Popular altered tunings

Here are some of the most popular altered tunings that come across my workbench.

I have made some charts with scale degrees and the available chords which are color coded.

How do you tune all these chords when there are so many options? The same reed can be part of four different chords at the same time!

You can't - nor would you want - to tune every chord to be in perfect harmony. Use these charts to help you decide between tuning some chords to be in harmony and tuning to play melody notes.


Standard Richter:

This is the standard tuning scheme for diatonic harmonica. It offers a pretty interesting choice of chords. "Compromise tuning" refers to tuning only the major triads to be in harmony and compromising everything else (minor chords, sevenths, and diminished chords).


Paddy Richter (Brendan Power):

This is the most common altered tuning. The three blow gets raised a full tone.

This gets rid of the redundancy between two draw and three blow and allows you to play melodic runs with more agility in the lower register for things like Irish reels. You also get the relative minor chord on the low end of the blow plate.


Country (Major Seventh Tuning):

The five draw gets raised a semitone.

This turns the minor seventh of second position into a major seventh which is useful in country music where you don't want a minor sound. It's also very useful in Jazz as a melody note and chord. You get a draw bend on the five hole with this modification.

To tune your harp to country tuning, see Country Tuning.


Natural Minor:

2, 5 and 8 blow as well as 3 and 7 draw are all lowered by a semitone.

All major third chords are turned into minor thirds. The draw bends on the low end open up new possibilities for soulful sounds as the 2 draw now has three bends.

Here's Brandon Bailey playing on a Natural Minor harmonica:


Harmonic Minor:

2, 5 and 8 blow as well as 6 and 10 draw are all lowered by a semitone.

The blow plate is tuned to minor chords and the draw plate offers diminished chords all the way up starting from hole 3.


Powerbender and PowerDraw (Brendan Power):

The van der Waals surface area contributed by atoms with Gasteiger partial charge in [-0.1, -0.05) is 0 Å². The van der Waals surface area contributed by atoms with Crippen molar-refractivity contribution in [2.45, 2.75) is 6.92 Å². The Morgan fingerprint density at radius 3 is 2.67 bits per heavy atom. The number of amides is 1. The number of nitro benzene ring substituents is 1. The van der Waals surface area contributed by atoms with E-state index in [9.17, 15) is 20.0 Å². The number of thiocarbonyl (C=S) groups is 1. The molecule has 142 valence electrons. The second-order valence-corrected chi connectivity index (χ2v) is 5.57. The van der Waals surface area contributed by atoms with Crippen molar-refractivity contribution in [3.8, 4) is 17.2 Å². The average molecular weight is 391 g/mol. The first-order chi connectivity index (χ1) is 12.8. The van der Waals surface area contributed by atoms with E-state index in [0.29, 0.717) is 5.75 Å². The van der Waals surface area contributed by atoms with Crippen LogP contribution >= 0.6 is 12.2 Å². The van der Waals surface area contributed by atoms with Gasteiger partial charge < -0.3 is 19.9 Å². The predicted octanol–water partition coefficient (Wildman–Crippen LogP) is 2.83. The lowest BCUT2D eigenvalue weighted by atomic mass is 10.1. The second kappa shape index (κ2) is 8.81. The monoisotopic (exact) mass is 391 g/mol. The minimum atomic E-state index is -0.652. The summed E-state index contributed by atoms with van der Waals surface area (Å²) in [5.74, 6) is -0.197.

All of Powerbender's draw bends are dual-reed bends which means both reeds collaborate to make the sound. You get a much stronger and smoother sound than you get from single-reed bends like overblows and overdraws or half-valved bends.

PowerDraw is Standard Richter with only the top four holes (7,8,9 and 10) modified to PowerBender configuraiton.

See Altering Standard Richter to Powerbender.


Melody Maker (Lee Oskar):

3 blow is raised a full tone and 5 and 9 draw are raised a semitone.

You get an interval of a sixth, the relative minor chord as well as a minor major seventh chord (of the relative minor) on the low end of the blow plate and you get the major seventh on the draw plate. The five draw also gets a draw bend. Draw bends on the low end are simplified but that still allows you to get that soulful sound.


Parrott (Flat Tenth Tuning):

The seven draw is lowered a semitone.

This allows you to play the minor third as a seven draw note in second position, it gives you a blow bend on the seven hole (the major third) and it makes the overdraw easier to hit (the flat fourth). Second position gets a sweet overhaul in the upper register.


Solo Tuning:

The reeds are altered to be tuned like a chromatic harmonica with the following repeating pattern: C-E-G-C for the blow plate and D-F-A-B for the draw plate.


Here is a list of offsets for tuning intervals in harmony: